Saturday, June 10, 2017

Nora Webster by Colm Tóibín

Colm Tóibín has been a favorite of mine since the inception of Likely Stories in the fall of 2009.  He was born May 30, 1955.  He is an Irish novelist, short story writer, essayist, playwright, journalist, critic, and poet.  He has won dozens of awards—far too many to list here.  He is currently a professor of the Humanities at Columbia University in New York, and he is a professor of creative writing at the University of Manchester.  In 2017, he was appointed Chancellor of Liverpool University in 2017.  Colm has written elevan novels along with scads of non-fiction (Wikipedia).  Nora Webster is his tenth novel.  He has a dream career for any aspiring creative writer.  Ever since I immersed myself in the works of James Joyce, I have developed a fascination for Irish writers.  Colm Tóibín is at the undisputed head of that list.

Nora Webster is the story of a woman with four children—two young ladies away at school, Fiona and Aine, and two boys still in high school, Conor and Donal.  As the story opens, Nora has been widowed in her early 40s.  Maurice was the love of her life, and despite this devastating event, she organizes her finances to take care of her children through college.  At first, lots of her neighbors come bearing food and offering help to the point she becomes reclusive.  Tóibín writes, “Once more she noted the hectoring tone, as though she were a child, unable to make proper decisions.  She had tried since the funeral to ignore this tone, or tolerate it.  She had tried to understand that it was shorthand for kindness” (12).  

One day, she gets in the car and drives to a seaside vacation village to visit a house she and Maurice owned.  Everyone tells Nora she should not make any rash decisions.  When she enters the house, she realizes it has no value to her without Maurice.  On a spur of the moment, she sells it to a friend, who gives her the fair market price.  No one takes advantage of Nora.  Tóibín writes, “‘Well, there are a lot of people who are very fond of you” (13).  The children are disappointed, but they accept Nora’s decision.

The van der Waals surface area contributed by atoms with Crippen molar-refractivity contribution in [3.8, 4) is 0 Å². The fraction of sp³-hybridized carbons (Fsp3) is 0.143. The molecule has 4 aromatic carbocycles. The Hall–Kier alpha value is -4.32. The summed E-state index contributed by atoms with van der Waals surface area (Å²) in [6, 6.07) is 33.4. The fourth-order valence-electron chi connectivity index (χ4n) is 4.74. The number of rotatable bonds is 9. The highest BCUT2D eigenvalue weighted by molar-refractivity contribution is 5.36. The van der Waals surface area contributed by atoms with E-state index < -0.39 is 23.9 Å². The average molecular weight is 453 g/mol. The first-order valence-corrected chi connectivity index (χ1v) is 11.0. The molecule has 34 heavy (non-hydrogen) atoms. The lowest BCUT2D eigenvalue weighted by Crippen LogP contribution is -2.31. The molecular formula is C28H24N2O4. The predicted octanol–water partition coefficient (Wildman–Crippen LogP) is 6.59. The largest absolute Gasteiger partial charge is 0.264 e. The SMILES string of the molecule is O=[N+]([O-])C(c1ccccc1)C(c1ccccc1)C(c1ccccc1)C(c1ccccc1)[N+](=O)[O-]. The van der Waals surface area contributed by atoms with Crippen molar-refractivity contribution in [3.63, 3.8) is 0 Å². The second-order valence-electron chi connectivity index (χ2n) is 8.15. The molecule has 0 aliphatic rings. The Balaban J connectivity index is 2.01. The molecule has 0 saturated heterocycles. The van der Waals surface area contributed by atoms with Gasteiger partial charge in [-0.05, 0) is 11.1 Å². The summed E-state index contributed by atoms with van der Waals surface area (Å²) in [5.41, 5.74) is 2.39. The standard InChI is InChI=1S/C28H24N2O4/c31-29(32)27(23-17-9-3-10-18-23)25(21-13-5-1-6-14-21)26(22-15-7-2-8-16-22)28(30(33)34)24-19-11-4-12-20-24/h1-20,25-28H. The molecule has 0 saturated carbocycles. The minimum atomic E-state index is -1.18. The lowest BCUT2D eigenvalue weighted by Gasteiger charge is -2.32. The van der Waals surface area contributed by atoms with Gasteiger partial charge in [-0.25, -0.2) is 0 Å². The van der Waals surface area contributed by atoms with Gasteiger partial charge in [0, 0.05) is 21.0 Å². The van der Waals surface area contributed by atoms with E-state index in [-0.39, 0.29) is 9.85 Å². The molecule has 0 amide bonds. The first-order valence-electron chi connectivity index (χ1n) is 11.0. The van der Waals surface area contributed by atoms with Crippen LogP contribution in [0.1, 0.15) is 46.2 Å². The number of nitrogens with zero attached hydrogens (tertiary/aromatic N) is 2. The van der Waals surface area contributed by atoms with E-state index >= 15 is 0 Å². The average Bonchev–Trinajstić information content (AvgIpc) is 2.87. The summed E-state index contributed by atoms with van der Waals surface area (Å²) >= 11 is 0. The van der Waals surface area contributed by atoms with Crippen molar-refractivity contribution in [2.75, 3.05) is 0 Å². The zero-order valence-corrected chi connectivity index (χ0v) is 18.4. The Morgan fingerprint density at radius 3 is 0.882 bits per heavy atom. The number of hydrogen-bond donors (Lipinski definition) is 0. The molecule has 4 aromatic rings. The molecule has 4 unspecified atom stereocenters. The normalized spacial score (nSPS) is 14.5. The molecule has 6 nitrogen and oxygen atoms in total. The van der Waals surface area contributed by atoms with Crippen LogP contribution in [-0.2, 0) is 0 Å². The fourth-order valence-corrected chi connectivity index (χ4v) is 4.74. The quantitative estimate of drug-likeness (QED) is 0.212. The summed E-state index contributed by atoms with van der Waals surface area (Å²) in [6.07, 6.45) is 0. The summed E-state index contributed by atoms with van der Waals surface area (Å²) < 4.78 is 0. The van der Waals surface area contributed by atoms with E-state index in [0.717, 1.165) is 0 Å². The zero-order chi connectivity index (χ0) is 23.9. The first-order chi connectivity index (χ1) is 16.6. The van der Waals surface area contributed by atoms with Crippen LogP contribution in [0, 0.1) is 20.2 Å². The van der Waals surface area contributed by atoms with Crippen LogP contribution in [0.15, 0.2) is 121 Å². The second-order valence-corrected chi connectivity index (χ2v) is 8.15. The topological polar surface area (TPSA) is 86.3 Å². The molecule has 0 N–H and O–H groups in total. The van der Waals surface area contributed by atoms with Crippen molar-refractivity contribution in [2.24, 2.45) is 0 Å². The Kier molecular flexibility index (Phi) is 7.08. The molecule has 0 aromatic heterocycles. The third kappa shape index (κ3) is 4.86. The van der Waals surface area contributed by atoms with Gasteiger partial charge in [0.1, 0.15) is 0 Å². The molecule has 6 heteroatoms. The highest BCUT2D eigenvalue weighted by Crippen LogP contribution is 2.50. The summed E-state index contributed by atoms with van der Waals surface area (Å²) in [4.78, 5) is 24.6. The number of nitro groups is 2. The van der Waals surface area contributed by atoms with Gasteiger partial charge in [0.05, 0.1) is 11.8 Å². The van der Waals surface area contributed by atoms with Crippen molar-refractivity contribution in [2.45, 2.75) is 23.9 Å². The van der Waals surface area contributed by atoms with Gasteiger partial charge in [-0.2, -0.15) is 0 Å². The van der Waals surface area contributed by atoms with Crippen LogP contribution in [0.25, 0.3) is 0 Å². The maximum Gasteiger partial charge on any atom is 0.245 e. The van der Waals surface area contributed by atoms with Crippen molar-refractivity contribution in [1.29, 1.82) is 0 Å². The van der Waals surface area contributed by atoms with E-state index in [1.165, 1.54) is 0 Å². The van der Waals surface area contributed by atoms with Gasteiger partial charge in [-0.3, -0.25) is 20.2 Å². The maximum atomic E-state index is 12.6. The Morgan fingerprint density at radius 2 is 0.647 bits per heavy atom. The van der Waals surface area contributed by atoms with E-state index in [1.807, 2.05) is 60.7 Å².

Nora pays a visit to Fiona at school, and they walk to the train.  Colm writes, “As they looked at one another, Nora felt Fiona was hostile, and forced herself to remember how upset she must be, and how lonely she might be too.  She smiled as she said that they would have to go and in return Fiona smiled at her and the boys.  As soon as Nora walked away, however, she felt helpless and regretted not having said something kind or special, or consoling to Fiona before they left her; maybe even something as simple as asking her when she was coming down next, or emphasizing how much they looked forward to seeing her soon.  She wished she had a phone in the house so she could keep in more regular touch with her.  She thought that she might write Fiona a note in the morning thanking her for coming to meet them” (29).  Nora is as empathetic and kind as anyone could be.  

The biggest problem Nora faces is dealing with her oldest son, Donal.  He stutters and slowly bonds with one of Nora’s sisters.  Margaret is fond of the boy, and when he develops a fascination for photography, she builds a darkroom in her home. Tóibín’s Nora Webster is the story of a wise, warm, empathetic, strong woman, who, when forced to take the reins of the family, does so with determination.  This story can be enjoyed by all ages.  5 stars